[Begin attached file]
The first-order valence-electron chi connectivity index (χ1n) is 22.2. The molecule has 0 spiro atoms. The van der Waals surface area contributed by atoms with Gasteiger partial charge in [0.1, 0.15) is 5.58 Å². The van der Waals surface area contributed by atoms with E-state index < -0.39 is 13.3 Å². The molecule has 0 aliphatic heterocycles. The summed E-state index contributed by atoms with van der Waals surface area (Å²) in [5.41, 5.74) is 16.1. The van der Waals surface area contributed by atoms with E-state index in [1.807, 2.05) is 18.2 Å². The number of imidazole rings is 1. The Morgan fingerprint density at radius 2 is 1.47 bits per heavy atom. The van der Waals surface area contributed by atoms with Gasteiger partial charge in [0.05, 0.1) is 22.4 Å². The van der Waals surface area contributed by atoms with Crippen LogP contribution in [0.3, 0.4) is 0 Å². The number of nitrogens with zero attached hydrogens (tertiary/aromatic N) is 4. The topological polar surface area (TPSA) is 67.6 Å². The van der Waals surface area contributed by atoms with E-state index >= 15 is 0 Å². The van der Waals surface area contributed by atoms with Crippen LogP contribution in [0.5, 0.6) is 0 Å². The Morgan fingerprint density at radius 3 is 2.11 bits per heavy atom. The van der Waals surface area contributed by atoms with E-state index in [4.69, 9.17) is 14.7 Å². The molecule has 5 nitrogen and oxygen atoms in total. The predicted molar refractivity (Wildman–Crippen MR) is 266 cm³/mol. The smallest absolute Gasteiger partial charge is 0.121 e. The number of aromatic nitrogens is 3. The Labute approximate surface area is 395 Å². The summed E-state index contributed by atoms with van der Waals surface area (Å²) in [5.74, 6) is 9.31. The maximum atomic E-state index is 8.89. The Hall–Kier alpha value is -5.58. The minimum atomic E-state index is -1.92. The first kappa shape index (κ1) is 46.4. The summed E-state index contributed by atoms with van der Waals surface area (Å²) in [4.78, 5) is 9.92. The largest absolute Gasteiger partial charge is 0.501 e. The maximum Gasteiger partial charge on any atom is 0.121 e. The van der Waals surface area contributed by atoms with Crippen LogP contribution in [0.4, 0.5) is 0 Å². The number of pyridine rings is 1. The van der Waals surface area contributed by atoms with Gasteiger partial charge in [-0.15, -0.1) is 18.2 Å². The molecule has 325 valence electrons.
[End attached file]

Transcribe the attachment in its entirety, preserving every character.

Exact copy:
The first-order valence-electron chi connectivity index (χ1n) is 22.2. The molecule has 0 spiro atoms. The van der Waals surface area contributed by atoms with Gasteiger partial charge in [0.1, 0.15) is 5.58 Å². The van der Waals surface area contributed by atoms with E-state index < -0.39 is 13.3 Å². The molecule has 0 aliphatic heterocycles. The summed E-state index contributed by atoms with van der Waals surface area (Å²) in [5.41, 5.74) is 16.1. The van der Waals surface area contributed by atoms with E-state index in [1.807, 2.05) is 18.2 Å². The number of imidazole rings is 1. The Morgan fingerprint density at radius 2 is 1.47 bits per heavy atom. The van der Waals surface area contributed by atoms with Gasteiger partial charge in [0.05, 0.1) is 22.4 Å². The van der Waals surface area contributed by atoms with Crippen LogP contribution in [0.3, 0.4) is 0 Å². The number of nitrogens with zero attached hydrogens (tertiary/aromatic N) is 4. The topological polar surface area (TPSA) is 67.6 Å². The van der Waals surface area contributed by atoms with E-state index >= 15 is 0 Å². The van der Waals surface area contributed by atoms with Crippen LogP contribution in [0.5, 0.6) is 0 Å². The Morgan fingerprint density at radius 3 is 2.11 bits per heavy atom. The van der Waals surface area contributed by atoms with E-state index in [4.69, 9.17) is 14.7 Å². The molecule has 5 nitrogen and oxygen atoms in total. The predicted molar refractivity (Wildman–Crippen MR) is 266 cm³/mol. The smallest absolute Gasteiger partial charge is 0.121 e. The number of aromatic nitrogens is 3. The Labute approximate surface area is 395 Å². The summed E-state index contributed by atoms with van der Waals surface area (Å²) in [5.74, 6) is 9.31. The maximum atomic E-state index is 8.89. The Hall–Kier alpha value is -5.58. The minimum atomic E-state index is -1.92. The first kappa shape index (κ1) is 46.4. The summed E-state index contributed by atoms with van der Waals surface area (Å²) in [4.78, 5) is 9.92. The largest absolute Gasteiger partial charge is 0.501 e. The maximum Gasteiger partial charge on any atom is 0.121 e. The van der Waals surface area contributed by atoms with Crippen LogP contribution in [0.4, 0.5) is 0 Å². The number of pyridine rings is 1. The van der Waals surface area contributed by atoms with Gasteiger partial charge in [-0.15, -0.1) is 18.2 Å². The molecule has 325 valence electrons.